Metal casting tools and Molding Services

The casting tooling for each metal casting process is different but is nonetheless indispensable to the quality of the final metal casting product. It is important to always get the tooling right before production starts or the inaccuracy of or defects in the metal casting tools and molds may lead to serious quality issues and losses further down the project path. You may find more Tooling details of each Metal Casting Methods:

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Tooling for Sand Casting

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The main tooling for sand casting is the pattern that is used to create the mold cavity. The pattern is a full-size model of the part that makes an impression in the sand mold. However, some internal surfaces may not be included in the pattern, as they will be created by separate cores. 

The pattern is actually made to be slightly larger than the part because the casting will shrink inside the mold cavity. Also, several identical patterns may be used to create multiple impressions in the sand mold, thus creating multiple cavities which will produce as many parts in one casting operation.

Several different materials can be used to fabricate a pattern, including wood, plastic, and metal. Wood is very common because it is easy to shape and is inexpensive, however it can warp and deform easily. Wood also will wear quicker from the abrasion of sand. Metal, on the other hand, is more expensive, but will last longer and has higher tolerances.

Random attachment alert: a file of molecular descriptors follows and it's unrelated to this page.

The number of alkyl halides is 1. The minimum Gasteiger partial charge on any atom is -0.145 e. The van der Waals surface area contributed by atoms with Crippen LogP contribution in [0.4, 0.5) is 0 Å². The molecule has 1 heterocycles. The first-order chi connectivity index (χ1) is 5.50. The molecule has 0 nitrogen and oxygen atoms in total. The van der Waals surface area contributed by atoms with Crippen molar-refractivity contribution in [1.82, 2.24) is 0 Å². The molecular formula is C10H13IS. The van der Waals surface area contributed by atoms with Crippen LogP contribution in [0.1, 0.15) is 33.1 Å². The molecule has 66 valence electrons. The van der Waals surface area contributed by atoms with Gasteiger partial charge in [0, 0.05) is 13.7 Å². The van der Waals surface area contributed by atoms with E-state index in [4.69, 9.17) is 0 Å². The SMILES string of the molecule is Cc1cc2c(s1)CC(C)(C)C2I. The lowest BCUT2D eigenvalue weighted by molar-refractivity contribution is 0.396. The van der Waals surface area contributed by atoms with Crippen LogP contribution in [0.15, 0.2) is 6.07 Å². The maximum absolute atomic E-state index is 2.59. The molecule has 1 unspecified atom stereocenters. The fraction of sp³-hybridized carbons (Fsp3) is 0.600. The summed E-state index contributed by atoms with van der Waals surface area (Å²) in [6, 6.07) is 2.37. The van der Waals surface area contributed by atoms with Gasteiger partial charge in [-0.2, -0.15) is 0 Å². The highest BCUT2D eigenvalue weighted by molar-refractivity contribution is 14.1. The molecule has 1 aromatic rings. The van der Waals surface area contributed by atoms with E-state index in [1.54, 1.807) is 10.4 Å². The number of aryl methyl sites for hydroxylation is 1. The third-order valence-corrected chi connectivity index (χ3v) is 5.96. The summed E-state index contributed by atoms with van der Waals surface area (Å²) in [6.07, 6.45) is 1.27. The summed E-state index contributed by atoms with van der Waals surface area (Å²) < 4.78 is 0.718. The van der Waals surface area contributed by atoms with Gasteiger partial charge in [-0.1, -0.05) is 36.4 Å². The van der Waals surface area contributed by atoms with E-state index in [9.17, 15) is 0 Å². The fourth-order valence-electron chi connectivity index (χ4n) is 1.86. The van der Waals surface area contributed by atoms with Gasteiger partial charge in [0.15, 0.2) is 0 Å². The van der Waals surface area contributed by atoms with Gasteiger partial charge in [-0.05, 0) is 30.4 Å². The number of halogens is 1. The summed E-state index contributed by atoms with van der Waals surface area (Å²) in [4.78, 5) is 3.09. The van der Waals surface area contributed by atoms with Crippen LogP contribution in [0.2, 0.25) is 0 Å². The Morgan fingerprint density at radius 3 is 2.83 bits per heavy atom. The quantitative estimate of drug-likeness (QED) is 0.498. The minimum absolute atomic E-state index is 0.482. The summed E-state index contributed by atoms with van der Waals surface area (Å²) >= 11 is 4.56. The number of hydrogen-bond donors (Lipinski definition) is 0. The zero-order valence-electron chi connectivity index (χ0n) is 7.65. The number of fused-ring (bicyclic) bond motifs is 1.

The pattern can be reused to create the cavity for many metal casting molds of the same part. Therefore, a pattern that lasts longer will reduce tooling costs. Patterns can be made many different ways, which are classified into the following four types:

  • 1. Solid Pattern
  • 2. Split pattern
  • 3. Split Pattern
  • 4. Cope and Drag Pattern

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Solid pattern

A solid pattern is a model of the part as a single piece. It is the easiest to fabricate but can cause some difficulties in making the mold. The parting line and runner system must be determined separately. Solid patterns are typically used for geometrically simple parts that are produced in low quantities.

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Split Pattern

A split pattern models the part as two separate pieces that meet along the parting line of the mold. Using two separate pieces allows the mold cavities in the cope and drag to be made separately, the parting line being already determined. Split patterns are typically used for parts that are geometrically complex and are produced in moderate quantities.

 

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Match Plate Pattern

A match-plate pattern is similar to a split pattern, except that each half of the pattern is attached to opposite sides of a single plate. The plate is usually made from wood or metal. This pattern design ensures proper alignment of the mold cavities in the cope and drag, and the runner system can be included on the match plate. Match-plate patterns are used for larger production quantities and are often used when the process is automated.

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Cope and Drag Pattern